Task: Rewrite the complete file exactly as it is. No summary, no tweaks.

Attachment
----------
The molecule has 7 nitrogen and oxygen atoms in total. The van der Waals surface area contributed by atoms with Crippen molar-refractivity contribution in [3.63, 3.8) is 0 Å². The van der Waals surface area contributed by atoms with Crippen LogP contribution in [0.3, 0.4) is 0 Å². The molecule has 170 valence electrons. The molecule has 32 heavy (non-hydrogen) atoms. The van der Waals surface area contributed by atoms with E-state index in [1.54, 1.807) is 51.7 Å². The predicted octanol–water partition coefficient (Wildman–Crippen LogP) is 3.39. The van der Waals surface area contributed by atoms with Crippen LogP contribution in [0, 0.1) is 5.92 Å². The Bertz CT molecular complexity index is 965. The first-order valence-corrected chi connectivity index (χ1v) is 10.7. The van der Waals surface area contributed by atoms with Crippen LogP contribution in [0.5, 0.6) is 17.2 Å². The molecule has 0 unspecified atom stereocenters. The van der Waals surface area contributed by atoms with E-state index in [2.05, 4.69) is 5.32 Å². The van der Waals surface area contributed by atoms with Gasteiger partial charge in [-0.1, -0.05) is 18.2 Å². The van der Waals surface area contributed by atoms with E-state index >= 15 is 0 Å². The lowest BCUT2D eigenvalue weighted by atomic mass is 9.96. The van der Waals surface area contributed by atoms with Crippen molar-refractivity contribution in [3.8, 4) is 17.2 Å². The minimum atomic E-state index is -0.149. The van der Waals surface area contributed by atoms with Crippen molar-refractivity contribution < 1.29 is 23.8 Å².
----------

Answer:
The molecule has 7 nitrogen and oxygen atoms in total. The van der Waals surface area contributed by atoms with Crippen molar-refractivity contribution in [3.63, 3.8) is 0 Å². The van der Waals surface area contributed by atoms with Crippen LogP contribution in [0.3, 0.4) is 0 Å². The molecule has 170 valence electrons. The molecule has 32 heavy (non-hydrogen) atoms. The van der Waals surface area contributed by atoms with E-state index in [1.54, 1.807) is 51.7 Å². The predicted octanol–water partition coefficient (Wildman–Crippen LogP) is 3.39. The van der Waals surface area contributed by atoms with Crippen LogP contribution in [0, 0.1) is 5.92 Å². The Bertz CT molecular complexity index is 965. The first-order valence-corrected chi connectivity index (χ1v) is 10.7. The van der Waals surface area contributed by atoms with Crippen LogP contribution in [0.5, 0.6) is 17.2 Å². The molecule has 0 unspecified atom stereocenters. The van der Waals surface area contributed by atoms with E-state index in [2.05, 4.69) is 5.32 Å². The van der Waals surface area contributed by atoms with Gasteiger partial charge in [-0.1, -0.05) is 18.2 Å². The van der Waals surface area contributed by atoms with E-state index >= 15 is 0 Å². The lowest BCUT2D eigenvalue weighted by atomic mass is 9.96. The van der Waals surface area contributed by atoms with Crippen molar-refractivity contribution in [3.8, 4) is 17.2 Å². The minimum atomic E-state index is -0.149. The van der Waals surface area contributed by atoms with Crippen molar-refractivity contribution < 1.29 is 23.8 Å².